Q: I am a 15-year-old girl who has trouble with boys. I've liked boys before, but they never like me back. Is there something wrong with me? I did have one boy like me, and we went out last year for about two months. But now boys are back to not liking me.
I like this one boy who used to sit in front of me. He would talk to me, and I thought he liked me back. I wrote him a letter telling him how I felt. After that he stopped talking to me. So I wrote him another letter, telling him how I felt about him not talking to me.
But now our seats have been moved. During class he sits there and flirts with me. I'm so confused. What can I do so I won't be so confused? Please help me.
A: You may be having trouble figuring out the difference between a boy being friendly to you and a boy showing interest in you as a girlfriend. It's not always easy to tell, especially if you're just beginning to be friendly with one another.
You may have concluded too quickly that the boy you like felt the same way about you because he was being friendly. Then you surprised him by your letter and the strength of your feelings. He may have stopped talking to you because he didn't feel the same way.
However, he is showing some interest in you, so I'd suggest working on a friendship with him. If he starts liking you, it will become clearer over time. He may start seeking you out more, commenting on what he likes about you, or clearly enjoying your company. Then, you can suggest a date or seeing him outside of school rather than writing a letter.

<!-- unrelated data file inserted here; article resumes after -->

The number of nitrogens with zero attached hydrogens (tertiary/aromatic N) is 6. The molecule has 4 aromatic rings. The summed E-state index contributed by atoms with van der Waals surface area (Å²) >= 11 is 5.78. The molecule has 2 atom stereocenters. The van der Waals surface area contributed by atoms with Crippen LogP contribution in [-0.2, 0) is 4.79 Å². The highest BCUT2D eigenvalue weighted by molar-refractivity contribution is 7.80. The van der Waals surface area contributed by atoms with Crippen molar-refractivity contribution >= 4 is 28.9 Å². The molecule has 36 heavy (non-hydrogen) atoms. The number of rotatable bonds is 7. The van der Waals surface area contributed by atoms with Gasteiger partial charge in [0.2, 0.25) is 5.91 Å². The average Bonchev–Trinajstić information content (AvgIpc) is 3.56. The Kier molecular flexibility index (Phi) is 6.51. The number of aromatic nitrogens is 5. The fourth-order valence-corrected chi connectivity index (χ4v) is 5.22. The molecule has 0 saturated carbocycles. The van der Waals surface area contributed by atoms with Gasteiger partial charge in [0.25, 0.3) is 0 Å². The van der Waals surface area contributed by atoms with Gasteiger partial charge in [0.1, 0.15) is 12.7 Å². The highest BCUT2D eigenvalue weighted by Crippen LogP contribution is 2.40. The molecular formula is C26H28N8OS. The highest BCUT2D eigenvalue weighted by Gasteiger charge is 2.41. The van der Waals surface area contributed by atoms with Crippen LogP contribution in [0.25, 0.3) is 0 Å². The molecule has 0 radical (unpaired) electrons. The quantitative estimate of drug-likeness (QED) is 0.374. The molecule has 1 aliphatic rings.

Q: I am an eighth grader. My boyfriend is a 10th grader. He's never made me do anything, but sex has come up. I really like him, but every time we go out, I am worried something will happen. What should I do? Please help.
A: You must be afraid you'll be tempted to do what your boyfriend wants to please him even if you're not feeling ready. Otherwise, you'd be less worried on dates as you'd trust yourself say no. Have you considered talking about your worries with him? He would then know to check with you before getting more physically involved.
If you sense he is trying to push you to meet his needs, and wouldn't slow down if you talked with him, then you may need to consider seeing him less frequently or not at all.
Otherwise, you may later regret becoming intimate with him.
BDr. Sokal is a child, adolescent and adult psychiatrist practicing in Baltimore. If you have a question, send it to Kids Ask, Features Department, The Sun, Baltimore 21278.